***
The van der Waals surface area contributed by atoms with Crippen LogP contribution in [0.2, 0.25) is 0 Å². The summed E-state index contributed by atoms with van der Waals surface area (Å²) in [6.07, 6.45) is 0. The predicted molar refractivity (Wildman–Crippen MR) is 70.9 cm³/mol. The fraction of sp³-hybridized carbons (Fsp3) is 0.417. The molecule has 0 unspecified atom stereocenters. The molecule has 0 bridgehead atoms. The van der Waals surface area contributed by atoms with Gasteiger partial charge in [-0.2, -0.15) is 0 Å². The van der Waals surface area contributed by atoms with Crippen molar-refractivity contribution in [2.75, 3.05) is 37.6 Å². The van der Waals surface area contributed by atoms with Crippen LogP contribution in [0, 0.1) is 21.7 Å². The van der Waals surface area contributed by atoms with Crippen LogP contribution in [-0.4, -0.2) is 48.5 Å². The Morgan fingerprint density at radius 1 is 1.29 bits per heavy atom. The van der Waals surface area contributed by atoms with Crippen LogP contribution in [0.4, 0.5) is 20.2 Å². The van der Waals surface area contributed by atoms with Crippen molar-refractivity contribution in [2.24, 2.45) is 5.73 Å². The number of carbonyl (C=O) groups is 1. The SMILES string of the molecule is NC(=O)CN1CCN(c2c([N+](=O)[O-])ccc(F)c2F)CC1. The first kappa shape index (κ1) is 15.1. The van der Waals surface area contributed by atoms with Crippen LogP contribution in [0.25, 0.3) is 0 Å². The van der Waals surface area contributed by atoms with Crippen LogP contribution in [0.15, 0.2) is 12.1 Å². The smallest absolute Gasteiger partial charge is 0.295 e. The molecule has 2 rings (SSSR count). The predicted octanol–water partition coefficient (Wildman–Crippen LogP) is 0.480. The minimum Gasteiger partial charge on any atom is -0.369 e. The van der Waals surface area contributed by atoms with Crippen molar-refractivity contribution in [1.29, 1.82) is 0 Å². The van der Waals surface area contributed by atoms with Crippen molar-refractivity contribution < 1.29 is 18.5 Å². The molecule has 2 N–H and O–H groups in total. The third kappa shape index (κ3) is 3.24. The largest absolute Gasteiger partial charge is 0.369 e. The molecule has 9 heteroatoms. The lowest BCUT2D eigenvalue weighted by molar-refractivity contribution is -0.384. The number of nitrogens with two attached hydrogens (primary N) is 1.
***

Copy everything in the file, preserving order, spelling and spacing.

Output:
The van der Waals surface area contributed by atoms with Crippen LogP contribution in [0.2, 0.25) is 0 Å². The summed E-state index contributed by atoms with van der Waals surface area (Å²) in [6.07, 6.45) is 0. The predicted molar refractivity (Wildman–Crippen MR) is 70.9 cm³/mol. The fraction of sp³-hybridized carbons (Fsp3) is 0.417. The molecule has 0 unspecified atom stereocenters. The molecule has 0 bridgehead atoms. The van der Waals surface area contributed by atoms with Gasteiger partial charge in [-0.2, -0.15) is 0 Å². The van der Waals surface area contributed by atoms with Crippen molar-refractivity contribution in [2.75, 3.05) is 37.6 Å². The van der Waals surface area contributed by atoms with Crippen LogP contribution in [0, 0.1) is 21.7 Å². The van der Waals surface area contributed by atoms with Crippen LogP contribution in [-0.4, -0.2) is 48.5 Å². The Morgan fingerprint density at radius 1 is 1.29 bits per heavy atom. The van der Waals surface area contributed by atoms with Crippen LogP contribution in [0.4, 0.5) is 20.2 Å². The van der Waals surface area contributed by atoms with Crippen molar-refractivity contribution in [2.24, 2.45) is 5.73 Å². The number of carbonyl (C=O) groups is 1. The SMILES string of the molecule is NC(=O)CN1CCN(c2c([N+](=O)[O-])ccc(F)c2F)CC1. The first kappa shape index (κ1) is 15.1. The van der Waals surface area contributed by atoms with Crippen LogP contribution in [0.25, 0.3) is 0 Å². The van der Waals surface area contributed by atoms with Crippen LogP contribution in [0.15, 0.2) is 12.1 Å². The smallest absolute Gasteiger partial charge is 0.295 e. The molecule has 2 rings (SSSR count). The predicted octanol–water partition coefficient (Wildman–Crippen LogP) is 0.480. The minimum Gasteiger partial charge on any atom is -0.369 e. The van der Waals surface area contributed by atoms with Crippen molar-refractivity contribution in [1.29, 1.82) is 0 Å². The van der Waals surface area contributed by atoms with Crippen molar-refractivity contribution < 1.29 is 18.5 Å². The molecule has 2 N–H and O–H groups in total. The third kappa shape index (κ3) is 3.24. The largest absolute Gasteiger partial charge is 0.369 e. The molecule has 9 heteroatoms. The lowest BCUT2D eigenvalue weighted by molar-refractivity contribution is -0.384. The number of nitrogens with two attached hydrogens (primary N) is 1.